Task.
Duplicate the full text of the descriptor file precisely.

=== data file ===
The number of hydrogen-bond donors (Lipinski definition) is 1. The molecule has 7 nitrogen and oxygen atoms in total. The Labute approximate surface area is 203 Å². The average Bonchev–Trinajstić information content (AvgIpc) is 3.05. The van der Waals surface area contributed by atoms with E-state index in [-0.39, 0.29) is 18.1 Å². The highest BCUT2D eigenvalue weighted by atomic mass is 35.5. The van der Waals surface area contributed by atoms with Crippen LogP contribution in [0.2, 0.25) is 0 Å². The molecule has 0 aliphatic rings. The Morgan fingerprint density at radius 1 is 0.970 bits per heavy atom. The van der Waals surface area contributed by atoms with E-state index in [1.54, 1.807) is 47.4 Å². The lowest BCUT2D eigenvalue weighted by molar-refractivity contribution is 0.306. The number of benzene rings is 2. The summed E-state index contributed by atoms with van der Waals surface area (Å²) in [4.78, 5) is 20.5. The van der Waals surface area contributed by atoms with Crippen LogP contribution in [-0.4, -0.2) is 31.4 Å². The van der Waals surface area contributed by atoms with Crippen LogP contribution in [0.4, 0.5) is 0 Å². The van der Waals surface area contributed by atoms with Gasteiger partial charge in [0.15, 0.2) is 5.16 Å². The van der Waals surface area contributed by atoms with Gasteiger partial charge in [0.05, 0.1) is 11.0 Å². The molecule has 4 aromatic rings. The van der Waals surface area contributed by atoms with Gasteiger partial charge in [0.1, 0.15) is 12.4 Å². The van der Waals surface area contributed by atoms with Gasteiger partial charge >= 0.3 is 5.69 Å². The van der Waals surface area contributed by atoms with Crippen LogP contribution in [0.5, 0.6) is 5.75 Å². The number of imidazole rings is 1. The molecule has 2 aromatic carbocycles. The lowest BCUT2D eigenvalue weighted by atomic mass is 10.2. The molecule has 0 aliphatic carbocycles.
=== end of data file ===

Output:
The number of hydrogen-bond donors (Lipinski definition) is 1. The molecule has 7 nitrogen and oxygen atoms in total. The Labute approximate surface area is 203 Å². The average Bonchev–Trinajstić information content (AvgIpc) is 3.05. The van der Waals surface area contributed by atoms with E-state index in [-0.39, 0.29) is 18.1 Å². The highest BCUT2D eigenvalue weighted by atomic mass is 35.5. The van der Waals surface area contributed by atoms with Crippen LogP contribution in [0.2, 0.25) is 0 Å². The molecule has 0 aliphatic rings. The Morgan fingerprint density at radius 1 is 0.970 bits per heavy atom. The van der Waals surface area contributed by atoms with E-state index in [1.54, 1.807) is 47.4 Å². The lowest BCUT2D eigenvalue weighted by molar-refractivity contribution is 0.306. The number of benzene rings is 2. The summed E-state index contributed by atoms with van der Waals surface area (Å²) in [4.78, 5) is 20.5. The van der Waals surface area contributed by atoms with Crippen LogP contribution in [-0.4, -0.2) is 31.4 Å². The van der Waals surface area contributed by atoms with Crippen LogP contribution in [0.4, 0.5) is 0 Å². The van der Waals surface area contributed by atoms with Gasteiger partial charge in [0.15, 0.2) is 5.16 Å². The van der Waals surface area contributed by atoms with Gasteiger partial charge in [0.05, 0.1) is 11.0 Å². The molecule has 4 aromatic rings. The van der Waals surface area contributed by atoms with Gasteiger partial charge in [0.1, 0.15) is 12.4 Å². The van der Waals surface area contributed by atoms with Gasteiger partial charge >= 0.3 is 5.69 Å². The van der Waals surface area contributed by atoms with Crippen LogP contribution in [0.5, 0.6) is 5.75 Å². The number of imidazole rings is 1. The molecule has 2 aromatic carbocycles. The lowest BCUT2D eigenvalue weighted by atomic mass is 10.2. The molecule has 0 aliphatic carbocycles.